In January of 2018, Bolser and her husband decided that they needed to move their operations out of their house and into a larger space. They saw an ad for a “collaborative boutique” at a local, popular mall where Bolser used to shop when she was a kid. It seemed like a dream come true for Alchemy. Shortly after becoming a vendor in this boutique, Alchemy was approached by the mall management and offered their very own storefront. They decided to take the mall up on their offer and opened up their very own Alchemy Co. storefront in April of 2018. Their experience over the next year in the mall was both positive and negative. “We had the opportunity and the platform to meet many new customers and build meaningful relationships and connections. Our storefront was very different than any other storefront at the mall, even from the stores that sold similar products. We had our entire little company packed into a 500 square foot store: our office, production and making area, as well as the retail aspect. It was really cool having the opportunity to chat with customers as they got to watch up close as we made products fresh in front of them.”
Unfortunately, the foot traffic in the mall was falling every month. Between the combination of the poor traffic, poor promotion and support of small businesses in the mall (they were one of five local, small businesses in a mall full of name-brand corporations), long operating hours (73 hours per week), and high rent, it wasn’t a feasible, long-term option for a small and growing business like Alchemy. In May of 2019, Bolser decided not to renew their lease at the mall and to pursue other collaborations and ventures. Currently, Alchemy is focusing on growing their business online, enjoying the ability to get involved in local craft shows and in the maker community, as well as working with their numerous wholesale and private label customers. Alchemy partnered with mover and shaker Brandon Love of Crumble Co. and is currently located in a Crumble’s cooperative maker space in Bonner Springs, Kansas Together, they have created a whole new bath and body line, including lip glosses, face serums and skin balms.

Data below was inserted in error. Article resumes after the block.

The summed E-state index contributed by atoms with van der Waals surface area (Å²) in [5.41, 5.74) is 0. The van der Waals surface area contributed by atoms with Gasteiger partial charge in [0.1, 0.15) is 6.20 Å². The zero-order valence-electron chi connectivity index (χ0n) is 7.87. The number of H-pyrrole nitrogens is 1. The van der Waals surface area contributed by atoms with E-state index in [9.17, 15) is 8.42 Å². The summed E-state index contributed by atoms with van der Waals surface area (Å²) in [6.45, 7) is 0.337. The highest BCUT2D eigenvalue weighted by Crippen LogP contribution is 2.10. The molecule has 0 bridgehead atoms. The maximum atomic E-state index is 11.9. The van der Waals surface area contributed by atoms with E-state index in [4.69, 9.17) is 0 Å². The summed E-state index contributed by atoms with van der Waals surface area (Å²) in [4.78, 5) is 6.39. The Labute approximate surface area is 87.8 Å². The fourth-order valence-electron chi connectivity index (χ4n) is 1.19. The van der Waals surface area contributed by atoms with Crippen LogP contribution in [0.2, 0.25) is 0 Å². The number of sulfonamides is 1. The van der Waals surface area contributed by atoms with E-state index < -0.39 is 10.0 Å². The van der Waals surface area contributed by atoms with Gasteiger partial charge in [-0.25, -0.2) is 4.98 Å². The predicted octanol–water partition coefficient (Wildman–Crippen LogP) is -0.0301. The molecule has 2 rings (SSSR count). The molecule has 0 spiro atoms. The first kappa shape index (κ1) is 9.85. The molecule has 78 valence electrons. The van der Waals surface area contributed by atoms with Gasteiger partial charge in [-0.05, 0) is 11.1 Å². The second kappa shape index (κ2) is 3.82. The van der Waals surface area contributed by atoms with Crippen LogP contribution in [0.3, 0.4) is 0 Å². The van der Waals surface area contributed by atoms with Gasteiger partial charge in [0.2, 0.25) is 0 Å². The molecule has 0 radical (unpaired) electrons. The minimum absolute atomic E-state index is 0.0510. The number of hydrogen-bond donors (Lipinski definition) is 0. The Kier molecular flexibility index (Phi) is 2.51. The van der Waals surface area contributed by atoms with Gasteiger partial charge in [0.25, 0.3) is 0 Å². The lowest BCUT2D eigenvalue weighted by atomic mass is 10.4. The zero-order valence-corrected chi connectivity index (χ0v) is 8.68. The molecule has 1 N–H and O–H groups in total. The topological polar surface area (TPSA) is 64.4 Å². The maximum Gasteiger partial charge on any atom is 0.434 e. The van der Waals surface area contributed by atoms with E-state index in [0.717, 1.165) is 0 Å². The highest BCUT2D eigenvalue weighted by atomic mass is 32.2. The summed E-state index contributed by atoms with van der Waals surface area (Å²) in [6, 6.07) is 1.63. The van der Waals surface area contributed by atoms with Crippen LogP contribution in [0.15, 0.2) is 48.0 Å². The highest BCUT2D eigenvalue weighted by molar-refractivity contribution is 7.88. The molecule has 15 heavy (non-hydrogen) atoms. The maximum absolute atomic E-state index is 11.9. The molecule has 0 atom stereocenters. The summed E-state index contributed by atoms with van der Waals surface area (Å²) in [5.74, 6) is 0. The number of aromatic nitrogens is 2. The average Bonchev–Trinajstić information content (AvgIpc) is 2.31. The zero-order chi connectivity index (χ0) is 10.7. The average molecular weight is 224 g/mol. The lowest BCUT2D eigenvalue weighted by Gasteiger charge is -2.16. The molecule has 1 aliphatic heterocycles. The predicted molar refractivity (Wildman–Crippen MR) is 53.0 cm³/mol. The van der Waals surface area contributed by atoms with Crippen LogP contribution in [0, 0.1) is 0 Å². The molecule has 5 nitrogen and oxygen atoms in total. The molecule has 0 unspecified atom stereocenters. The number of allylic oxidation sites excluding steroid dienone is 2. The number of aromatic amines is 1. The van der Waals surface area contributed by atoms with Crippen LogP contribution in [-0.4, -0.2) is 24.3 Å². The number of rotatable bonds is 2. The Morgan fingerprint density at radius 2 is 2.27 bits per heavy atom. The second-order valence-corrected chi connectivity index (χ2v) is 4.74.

Michelle says, “One of my biggest inspirations comes from getting to share ideas and energy with my fellow small business owners and makers in the KC area. It is so easy to get isolated and feel incredibly alone on your journey. I always find myself alive and buzzing with inspiration after getting to spend some face time with my maker colleagues.” One of her favorite things about the Maker Movement happening in Kansas City and beyond is the amazing sense of belonging and community. “Never once have I felt like an outsider or like I was not welcome. It is a beautiful thing to be a part of.”
Her advice for up-and-coming makers: don’t be afraid to jump right in! Get involved in local maker groups, meet-ups, events, and collaborations. “As an outsider looking in, it can all look so overwhelming, competitive and intimidating but in reality, even seasoned pros still feel like they are brand new on the scene sometimes,” Bolser says.
(Photos by Amy Shamblen and Lauren Pustateri)